Allergies are dramatically on the rise, something that has been increasing exponentially since early childhood. The trigger factors are many. Furthermore, to complicate things, many people do not know the difference between allergies and simple intolerances. They continue without the guidance of specialist medical advice. However, the enormous progress of diagnostics has led the way towards diversified and increasingly effective approaches and therapies. This is the positive output of a variety of information and awareness-raising activities aimed at both the public opinion and patients.
As for the food industry, several foods which granted the survival of the first inhabitants of – let us say - the Mediterranean area, are now ostracized as potential causes of allergies and intolerances. Incredible though it may sound, the long-standing friends of mankind seem to have turned suddenly into enemies. Wheat flour comes first to mind.
There are too many chemicals in our foods today: additives, stabilizers, preservatives, colorings, and flavorings, just to name a few. And food has the potential to raise profound issues – economic, technological, ethical and so on. First and foremost, however, extra attention should be paid to reading labels, and to avoiding products with a too long list of ingredients. As a result, one step after another, the market would begin to detox itself.
Since the issuing of the EU 1169/2011 regulation (which deals with allergens etc.), the situation has continued to evolve. Synergies between consumers and the foodservice sector (restaurateurs, caterers, etc.) are becoming more and more intense. Actually you could say that the glass is half full: the issue of allergies and intolerances is ready to move from the “threats” to the “opportunities” quadrant of the SWOT analysis diagram. Focused information strategies could represent an effective marketing tool for restaurateurs and foodservice professionals, ready to meet the demand for wellbeing expressed by guests and thereby enhancing customer loyalty further.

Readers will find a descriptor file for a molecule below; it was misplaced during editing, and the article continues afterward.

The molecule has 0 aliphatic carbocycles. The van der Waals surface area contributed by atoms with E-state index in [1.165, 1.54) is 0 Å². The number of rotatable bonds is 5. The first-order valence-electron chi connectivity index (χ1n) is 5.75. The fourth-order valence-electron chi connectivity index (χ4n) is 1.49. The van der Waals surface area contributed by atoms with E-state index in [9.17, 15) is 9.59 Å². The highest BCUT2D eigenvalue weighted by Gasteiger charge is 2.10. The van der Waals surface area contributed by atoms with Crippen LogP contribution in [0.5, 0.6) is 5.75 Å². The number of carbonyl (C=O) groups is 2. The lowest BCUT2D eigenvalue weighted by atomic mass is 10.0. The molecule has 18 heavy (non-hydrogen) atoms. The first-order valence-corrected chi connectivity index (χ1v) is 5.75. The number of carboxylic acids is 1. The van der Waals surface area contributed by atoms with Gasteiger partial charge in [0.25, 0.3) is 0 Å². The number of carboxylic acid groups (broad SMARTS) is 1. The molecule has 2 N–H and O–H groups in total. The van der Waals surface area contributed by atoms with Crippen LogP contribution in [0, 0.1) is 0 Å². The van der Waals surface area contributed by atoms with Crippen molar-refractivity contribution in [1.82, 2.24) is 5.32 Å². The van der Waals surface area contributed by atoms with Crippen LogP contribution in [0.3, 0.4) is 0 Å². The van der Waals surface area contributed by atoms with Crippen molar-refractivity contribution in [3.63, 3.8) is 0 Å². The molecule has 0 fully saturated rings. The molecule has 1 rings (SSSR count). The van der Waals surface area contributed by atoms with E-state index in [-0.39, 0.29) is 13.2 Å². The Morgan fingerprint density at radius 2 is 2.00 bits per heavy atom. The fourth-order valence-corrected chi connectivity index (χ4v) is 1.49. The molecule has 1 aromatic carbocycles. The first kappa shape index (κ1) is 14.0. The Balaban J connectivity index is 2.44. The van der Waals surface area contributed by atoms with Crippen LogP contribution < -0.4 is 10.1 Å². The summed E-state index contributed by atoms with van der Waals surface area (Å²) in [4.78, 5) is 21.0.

From the perspective of tourism product development, the World Food Travel Association lists in its “State of the Food Tourism Industry 2018 Annual Report" the increase of traveller dietary preferences as one of top 7 food tourism issues for this year. The concept of dietary preferences (linked to medical, religious, ethical, etc. needs) widens the perspective and reveals new opportunities, especially for proactive entrepreneurs. Furthermore, restaurateurs, even those serving primarily locals, can be driven into action by traveller demand. So tourism acts as a type of awareness “trigger”.
Once more, training can boost innovation. To this end, we are developing a “Food & Wine English” course taught to Genoese restaurateurs. In this framework, we talk about how to talk about cross-cultural and dietary preferences, not only to raise awareness of the issue, but also to make the restaurateurs improve their own skills Special focus is also dedicated to researching dishes that will suit the special needs of customers. The Mediterranean and Ligurian cuisines are a treasure trove of possibilities and multilingual food storytelling. This type of training is now available for our industry, not just restaurateurs but other entrepreneurs as well, such as tour operators.
As food and wine tourism professionals, we must continue to research and exchange good practices with other professionals. If this resonates with anyone in our community, I would be pleased and thankful to hear from you.
If a detailed discussion of this topic would be of interest to you, please join me at the FoodTreX London | Food Travel Innovation Summit on November 4, the day before World Travel Market. I will be discussing “Special Diets and Food Travellers” in depth at the Summit.
Luisa Puppo, Liguria by Luisa
Member, World Food Travel Association